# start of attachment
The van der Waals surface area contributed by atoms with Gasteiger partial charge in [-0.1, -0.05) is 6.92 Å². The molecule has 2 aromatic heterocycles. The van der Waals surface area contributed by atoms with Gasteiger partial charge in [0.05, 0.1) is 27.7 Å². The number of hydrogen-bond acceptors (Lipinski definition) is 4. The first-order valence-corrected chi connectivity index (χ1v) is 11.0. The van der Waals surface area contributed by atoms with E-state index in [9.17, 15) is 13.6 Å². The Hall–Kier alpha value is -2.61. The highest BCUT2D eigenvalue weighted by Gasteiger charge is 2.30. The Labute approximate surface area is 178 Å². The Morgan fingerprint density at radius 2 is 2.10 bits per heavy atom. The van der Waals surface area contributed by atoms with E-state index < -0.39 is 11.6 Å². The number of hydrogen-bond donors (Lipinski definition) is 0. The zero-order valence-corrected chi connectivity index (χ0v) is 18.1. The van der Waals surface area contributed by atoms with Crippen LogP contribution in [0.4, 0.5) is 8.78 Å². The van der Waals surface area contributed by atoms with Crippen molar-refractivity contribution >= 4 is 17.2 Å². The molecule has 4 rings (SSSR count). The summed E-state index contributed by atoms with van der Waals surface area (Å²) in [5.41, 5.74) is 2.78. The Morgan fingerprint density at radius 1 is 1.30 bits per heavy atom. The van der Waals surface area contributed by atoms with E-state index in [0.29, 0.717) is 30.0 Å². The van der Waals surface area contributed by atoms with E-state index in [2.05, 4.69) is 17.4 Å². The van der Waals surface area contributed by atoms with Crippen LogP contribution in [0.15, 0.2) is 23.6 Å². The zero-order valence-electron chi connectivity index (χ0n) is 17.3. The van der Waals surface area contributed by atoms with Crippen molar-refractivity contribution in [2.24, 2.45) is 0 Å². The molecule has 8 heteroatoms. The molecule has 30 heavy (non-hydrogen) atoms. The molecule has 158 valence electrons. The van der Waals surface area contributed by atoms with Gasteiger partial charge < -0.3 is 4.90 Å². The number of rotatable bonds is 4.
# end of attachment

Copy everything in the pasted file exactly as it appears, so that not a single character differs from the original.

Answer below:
The van der Waals surface area contributed by atoms with Gasteiger partial charge in [-0.1, -0.05) is 6.92 Å². The molecule has 2 aromatic heterocycles. The van der Waals surface area contributed by atoms with Gasteiger partial charge in [0.05, 0.1) is 27.7 Å². The number of hydrogen-bond acceptors (Lipinski definition) is 4. The first-order valence-corrected chi connectivity index (χ1v) is 11.0. The van der Waals surface area contributed by atoms with E-state index in [9.17, 15) is 13.6 Å². The Hall–Kier alpha value is -2.61. The highest BCUT2D eigenvalue weighted by Gasteiger charge is 2.30. The Labute approximate surface area is 178 Å². The Morgan fingerprint density at radius 2 is 2.10 bits per heavy atom. The van der Waals surface area contributed by atoms with E-state index < -0.39 is 11.6 Å². The number of hydrogen-bond donors (Lipinski definition) is 0. The zero-order valence-corrected chi connectivity index (χ0v) is 18.1. The van der Waals surface area contributed by atoms with Crippen LogP contribution in [0.4, 0.5) is 8.78 Å². The van der Waals surface area contributed by atoms with Crippen molar-refractivity contribution >= 4 is 17.2 Å². The molecule has 4 rings (SSSR count). The summed E-state index contributed by atoms with van der Waals surface area (Å²) in [5.41, 5.74) is 2.78. The Morgan fingerprint density at radius 1 is 1.30 bits per heavy atom. The van der Waals surface area contributed by atoms with E-state index in [0.29, 0.717) is 30.0 Å². The van der Waals surface area contributed by atoms with E-state index in [2.05, 4.69) is 17.4 Å². The van der Waals surface area contributed by atoms with Crippen LogP contribution in [0.15, 0.2) is 23.6 Å². The zero-order valence-electron chi connectivity index (χ0n) is 17.3. The van der Waals surface area contributed by atoms with Crippen molar-refractivity contribution in [2.24, 2.45) is 0 Å². The molecule has 8 heteroatoms. The molecule has 30 heavy (non-hydrogen) atoms. The molecule has 158 valence electrons. The van der Waals surface area contributed by atoms with Gasteiger partial charge < -0.3 is 4.90 Å². The number of rotatable bonds is 4.